We have an application that has been in use for about five years with no problems. The application processes an ever growing table. Today we seemed to have hit a scalability limit The app failed with an ORA-01000 "exceeded maximum open cursors".
After a bit of experimentation I determined that this usage was causing the problem:
ResultSet rs = conn.createStatement().execute("... query here.."); ... do something with the result set rs.close().
And this, seemingly synonymous, usage fixed the problem: Statement stmt = conn.createStatement() ; ResultSet rs = stmt.execute("... query here.."); ... do something with the result set stmt.close() ;
The JDBC driver is the one supplied with Oracle 10g.
The first usage apparently does not close the cursor associated with the result set while the second does.
What gives? I can't find any documenation that explains this and it seems counter-intuitive.
I think you may have it backwards, stmt.close() will automatically close any associated result sets (check the JDBC API) but the reverse is not true.
Keep in mind, statements are reusable after there result sets are closed. For example, for batch updates/reads, you may execute a single statement multiple times (calling setString(?,?) etc to change values in-between executions). The key here is that if close a statement and try to run a query again, it will throw an error since the statement is no longer accessible.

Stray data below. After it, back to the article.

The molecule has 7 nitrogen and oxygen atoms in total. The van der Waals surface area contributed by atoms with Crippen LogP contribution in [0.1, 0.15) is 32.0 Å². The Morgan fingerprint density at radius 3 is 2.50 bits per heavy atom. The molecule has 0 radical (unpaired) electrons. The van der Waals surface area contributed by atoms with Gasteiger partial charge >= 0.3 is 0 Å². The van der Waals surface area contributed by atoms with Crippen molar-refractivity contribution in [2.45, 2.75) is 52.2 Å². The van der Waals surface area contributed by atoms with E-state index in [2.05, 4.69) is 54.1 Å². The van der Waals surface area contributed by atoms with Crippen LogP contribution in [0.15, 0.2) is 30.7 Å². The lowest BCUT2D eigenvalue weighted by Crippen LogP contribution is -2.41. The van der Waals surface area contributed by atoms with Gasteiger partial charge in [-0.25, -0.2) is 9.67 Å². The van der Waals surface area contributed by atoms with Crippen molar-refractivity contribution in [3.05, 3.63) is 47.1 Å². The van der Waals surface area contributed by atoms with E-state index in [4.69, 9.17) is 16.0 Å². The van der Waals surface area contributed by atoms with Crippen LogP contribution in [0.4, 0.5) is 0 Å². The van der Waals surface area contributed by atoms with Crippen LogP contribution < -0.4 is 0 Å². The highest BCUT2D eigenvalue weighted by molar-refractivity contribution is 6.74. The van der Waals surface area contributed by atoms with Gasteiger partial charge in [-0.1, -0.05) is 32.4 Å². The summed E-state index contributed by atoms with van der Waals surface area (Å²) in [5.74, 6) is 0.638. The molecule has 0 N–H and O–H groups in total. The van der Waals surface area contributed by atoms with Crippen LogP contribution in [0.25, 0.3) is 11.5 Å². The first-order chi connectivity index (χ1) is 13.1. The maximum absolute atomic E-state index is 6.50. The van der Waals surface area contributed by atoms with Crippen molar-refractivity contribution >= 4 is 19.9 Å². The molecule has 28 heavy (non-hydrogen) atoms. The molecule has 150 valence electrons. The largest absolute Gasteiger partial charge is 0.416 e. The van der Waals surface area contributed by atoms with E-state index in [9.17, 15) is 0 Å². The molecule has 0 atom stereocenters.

In short, yes you need to close statements. Its good practice to always explicitly close result sets, statements, and connections.
Originally posted by William Stafford: This would seem to be a time bomb. It looks innocuous enough but if executed enough times it will leak all of the available cursors. As I have convincingly demonstrated.
I would think that this usage should be discouraged but I have seen nothing to this effect in any Java literature.
You are correct that it should be discouraged. Not cleaning up after oneself (via closing resources) is a bad idea.
Scott is correct that there are times it is good to keep the statement open while closing the resultset. However, you would still want to close the statement when you are done with it. It's just that this would be after processing multiple resultsets. And of course to do this, you still need a reference to the statement.
Originally posted by William Stafford: ResultSet rs=conn.createStatement().executeQuery(...).
Well, there's two problems there. One, you lose the reference to the statement as you rightly pointed out. Most (hopefully all) JDBC programmers learn the value of keeping references to the Connection/Statement/ResultSet, and its a common practice by most (again, hopefully all) JDBC developers to close them after using them. Second, its sort of a magic-servlet-style line of code. You should never have lines of code that do too much, it makes code hard to read and maintain. That's why code like this should always be broken into two lines, for maintenance reasons if nothing else.
FYI, your example provides a good technical interview exam question. Ask an applicant what's wrong with that line of code. Any good JDBC programmer with years of experience would be able to tell you what's so bad about it. [ July 09, 2008: Message edited by: Scott Selikoff ]